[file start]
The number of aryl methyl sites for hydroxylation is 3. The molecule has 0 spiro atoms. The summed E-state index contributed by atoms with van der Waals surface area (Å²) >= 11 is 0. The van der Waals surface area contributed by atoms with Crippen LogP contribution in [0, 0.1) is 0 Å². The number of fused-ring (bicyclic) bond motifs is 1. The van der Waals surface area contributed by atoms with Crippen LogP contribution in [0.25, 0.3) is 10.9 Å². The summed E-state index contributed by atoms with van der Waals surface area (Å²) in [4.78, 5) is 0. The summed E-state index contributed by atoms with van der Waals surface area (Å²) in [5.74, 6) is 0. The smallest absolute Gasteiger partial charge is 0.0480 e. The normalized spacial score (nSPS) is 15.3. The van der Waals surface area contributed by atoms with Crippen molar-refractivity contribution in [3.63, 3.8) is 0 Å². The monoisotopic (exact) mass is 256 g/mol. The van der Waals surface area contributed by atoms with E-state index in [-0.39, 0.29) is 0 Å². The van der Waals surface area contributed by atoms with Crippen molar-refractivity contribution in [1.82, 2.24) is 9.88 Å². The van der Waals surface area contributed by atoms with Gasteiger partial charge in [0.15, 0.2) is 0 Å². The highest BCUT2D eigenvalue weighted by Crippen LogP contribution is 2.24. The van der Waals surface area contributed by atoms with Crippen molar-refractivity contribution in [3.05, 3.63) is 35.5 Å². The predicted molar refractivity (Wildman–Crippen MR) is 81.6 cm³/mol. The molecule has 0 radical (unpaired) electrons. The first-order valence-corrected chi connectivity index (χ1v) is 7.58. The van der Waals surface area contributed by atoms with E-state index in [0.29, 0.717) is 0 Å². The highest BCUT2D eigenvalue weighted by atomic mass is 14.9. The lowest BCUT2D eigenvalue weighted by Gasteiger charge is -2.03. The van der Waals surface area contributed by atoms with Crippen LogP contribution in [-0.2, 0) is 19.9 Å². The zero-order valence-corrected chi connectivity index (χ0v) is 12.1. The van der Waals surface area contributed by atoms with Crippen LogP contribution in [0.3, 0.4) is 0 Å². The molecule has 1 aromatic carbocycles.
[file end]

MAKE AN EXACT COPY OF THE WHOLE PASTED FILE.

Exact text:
The number of aryl methyl sites for hydroxylation is 3. The molecule has 0 spiro atoms. The summed E-state index contributed by atoms with van der Waals surface area (Å²) >= 11 is 0. The van der Waals surface area contributed by atoms with Crippen LogP contribution in [0, 0.1) is 0 Å². The number of fused-ring (bicyclic) bond motifs is 1. The van der Waals surface area contributed by atoms with Crippen LogP contribution in [0.25, 0.3) is 10.9 Å². The summed E-state index contributed by atoms with van der Waals surface area (Å²) in [4.78, 5) is 0. The summed E-state index contributed by atoms with van der Waals surface area (Å²) in [5.74, 6) is 0. The smallest absolute Gasteiger partial charge is 0.0480 e. The normalized spacial score (nSPS) is 15.3. The van der Waals surface area contributed by atoms with Crippen molar-refractivity contribution in [3.63, 3.8) is 0 Å². The monoisotopic (exact) mass is 256 g/mol. The van der Waals surface area contributed by atoms with E-state index in [-0.39, 0.29) is 0 Å². The van der Waals surface area contributed by atoms with Crippen molar-refractivity contribution in [1.82, 2.24) is 9.88 Å². The van der Waals surface area contributed by atoms with Gasteiger partial charge in [0.15, 0.2) is 0 Å². The highest BCUT2D eigenvalue weighted by Crippen LogP contribution is 2.24. The van der Waals surface area contributed by atoms with Crippen molar-refractivity contribution in [3.05, 3.63) is 35.5 Å². The predicted molar refractivity (Wildman–Crippen MR) is 81.6 cm³/mol. The molecule has 0 radical (unpaired) electrons. The first-order valence-corrected chi connectivity index (χ1v) is 7.58. The van der Waals surface area contributed by atoms with E-state index in [0.29, 0.717) is 0 Å². The highest BCUT2D eigenvalue weighted by atomic mass is 14.9. The lowest BCUT2D eigenvalue weighted by Gasteiger charge is -2.03. The van der Waals surface area contributed by atoms with Crippen LogP contribution in [-0.2, 0) is 19.9 Å². The zero-order valence-corrected chi connectivity index (χ0v) is 12.1. The van der Waals surface area contributed by atoms with Crippen LogP contribution in [0.3, 0.4) is 0 Å². The molecule has 1 aromatic carbocycles.